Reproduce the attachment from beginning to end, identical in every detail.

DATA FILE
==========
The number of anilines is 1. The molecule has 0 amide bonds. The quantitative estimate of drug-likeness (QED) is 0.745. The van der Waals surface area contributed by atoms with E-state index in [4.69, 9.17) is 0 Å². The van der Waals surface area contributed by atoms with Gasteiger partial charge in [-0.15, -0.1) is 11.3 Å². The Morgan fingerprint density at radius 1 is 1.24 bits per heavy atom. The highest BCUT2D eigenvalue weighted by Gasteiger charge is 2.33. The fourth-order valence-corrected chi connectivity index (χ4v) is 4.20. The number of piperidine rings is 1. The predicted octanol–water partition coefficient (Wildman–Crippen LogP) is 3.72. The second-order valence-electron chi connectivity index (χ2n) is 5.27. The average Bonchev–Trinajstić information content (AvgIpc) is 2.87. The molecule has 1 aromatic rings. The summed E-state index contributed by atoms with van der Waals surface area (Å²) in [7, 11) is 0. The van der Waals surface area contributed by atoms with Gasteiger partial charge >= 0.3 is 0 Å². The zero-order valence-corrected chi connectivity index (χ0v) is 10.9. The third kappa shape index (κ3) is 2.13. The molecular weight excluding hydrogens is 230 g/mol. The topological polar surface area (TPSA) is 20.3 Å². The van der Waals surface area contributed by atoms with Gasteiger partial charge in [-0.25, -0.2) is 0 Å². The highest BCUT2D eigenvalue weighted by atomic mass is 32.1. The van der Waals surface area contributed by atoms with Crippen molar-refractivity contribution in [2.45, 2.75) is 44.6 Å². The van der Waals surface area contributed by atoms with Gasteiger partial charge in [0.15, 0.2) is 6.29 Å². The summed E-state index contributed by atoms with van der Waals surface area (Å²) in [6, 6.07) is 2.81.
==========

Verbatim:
The number of anilines is 1. The molecule has 0 amide bonds. The quantitative estimate of drug-likeness (QED) is 0.745. The van der Waals surface area contributed by atoms with E-state index in [4.69, 9.17) is 0 Å². The van der Waals surface area contributed by atoms with Gasteiger partial charge in [-0.15, -0.1) is 11.3 Å². The Morgan fingerprint density at radius 1 is 1.24 bits per heavy atom. The highest BCUT2D eigenvalue weighted by Gasteiger charge is 2.33. The fourth-order valence-corrected chi connectivity index (χ4v) is 4.20. The number of piperidine rings is 1. The predicted octanol–water partition coefficient (Wildman–Crippen LogP) is 3.72. The second-order valence-electron chi connectivity index (χ2n) is 5.27. The average Bonchev–Trinajstić information content (AvgIpc) is 2.87. The molecule has 1 aromatic rings. The summed E-state index contributed by atoms with van der Waals surface area (Å²) in [7, 11) is 0. The van der Waals surface area contributed by atoms with Gasteiger partial charge >= 0.3 is 0 Å². The zero-order valence-corrected chi connectivity index (χ0v) is 10.9. The third kappa shape index (κ3) is 2.13. The molecular weight excluding hydrogens is 230 g/mol. The topological polar surface area (TPSA) is 20.3 Å². The van der Waals surface area contributed by atoms with Gasteiger partial charge in [-0.25, -0.2) is 0 Å². The highest BCUT2D eigenvalue weighted by atomic mass is 32.1. The van der Waals surface area contributed by atoms with Crippen molar-refractivity contribution in [2.45, 2.75) is 44.6 Å². The van der Waals surface area contributed by atoms with Gasteiger partial charge in [0.15, 0.2) is 6.29 Å². The summed E-state index contributed by atoms with van der Waals surface area (Å²) in [6, 6.07) is 2.81.